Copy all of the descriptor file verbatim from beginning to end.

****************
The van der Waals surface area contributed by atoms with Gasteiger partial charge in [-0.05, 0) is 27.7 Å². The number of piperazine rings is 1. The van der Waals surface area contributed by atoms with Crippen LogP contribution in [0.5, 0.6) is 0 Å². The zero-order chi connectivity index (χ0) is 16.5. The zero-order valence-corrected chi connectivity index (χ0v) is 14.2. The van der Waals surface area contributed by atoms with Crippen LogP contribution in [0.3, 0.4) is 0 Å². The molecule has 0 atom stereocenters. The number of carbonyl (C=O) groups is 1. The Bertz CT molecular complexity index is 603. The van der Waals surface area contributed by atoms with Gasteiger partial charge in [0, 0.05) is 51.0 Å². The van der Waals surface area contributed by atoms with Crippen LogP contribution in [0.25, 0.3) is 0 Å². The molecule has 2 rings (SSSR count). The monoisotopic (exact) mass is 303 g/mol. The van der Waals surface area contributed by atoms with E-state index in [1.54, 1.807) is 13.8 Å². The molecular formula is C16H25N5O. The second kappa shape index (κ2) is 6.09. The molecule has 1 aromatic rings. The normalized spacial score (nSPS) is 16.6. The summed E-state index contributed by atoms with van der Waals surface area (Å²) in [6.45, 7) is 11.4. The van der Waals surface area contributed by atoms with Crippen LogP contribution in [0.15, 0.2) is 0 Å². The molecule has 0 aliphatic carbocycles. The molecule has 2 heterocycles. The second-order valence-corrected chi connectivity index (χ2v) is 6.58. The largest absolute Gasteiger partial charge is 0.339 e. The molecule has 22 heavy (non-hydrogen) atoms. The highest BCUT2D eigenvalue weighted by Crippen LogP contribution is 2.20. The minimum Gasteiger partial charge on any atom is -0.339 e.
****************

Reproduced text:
The van der Waals surface area contributed by atoms with Gasteiger partial charge in [-0.05, 0) is 27.7 Å². The number of piperazine rings is 1. The van der Waals surface area contributed by atoms with Crippen LogP contribution in [0.5, 0.6) is 0 Å². The zero-order chi connectivity index (χ0) is 16.5. The zero-order valence-corrected chi connectivity index (χ0v) is 14.2. The van der Waals surface area contributed by atoms with Crippen LogP contribution in [0.3, 0.4) is 0 Å². The molecule has 0 atom stereocenters. The number of carbonyl (C=O) groups is 1. The Bertz CT molecular complexity index is 603. The van der Waals surface area contributed by atoms with Gasteiger partial charge in [0, 0.05) is 51.0 Å². The van der Waals surface area contributed by atoms with Crippen LogP contribution in [0.25, 0.3) is 0 Å². The molecule has 2 rings (SSSR count). The monoisotopic (exact) mass is 303 g/mol. The van der Waals surface area contributed by atoms with E-state index in [1.54, 1.807) is 13.8 Å². The molecular formula is C16H25N5O. The second kappa shape index (κ2) is 6.09. The molecule has 1 aromatic rings. The normalized spacial score (nSPS) is 16.6. The summed E-state index contributed by atoms with van der Waals surface area (Å²) in [6.45, 7) is 11.4. The van der Waals surface area contributed by atoms with Crippen LogP contribution in [0.15, 0.2) is 0 Å². The molecule has 0 aliphatic carbocycles. The molecule has 2 heterocycles. The second-order valence-corrected chi connectivity index (χ2v) is 6.58. The largest absolute Gasteiger partial charge is 0.339 e. The molecule has 22 heavy (non-hydrogen) atoms. The highest BCUT2D eigenvalue weighted by Crippen LogP contribution is 2.20. The minimum Gasteiger partial charge on any atom is -0.339 e.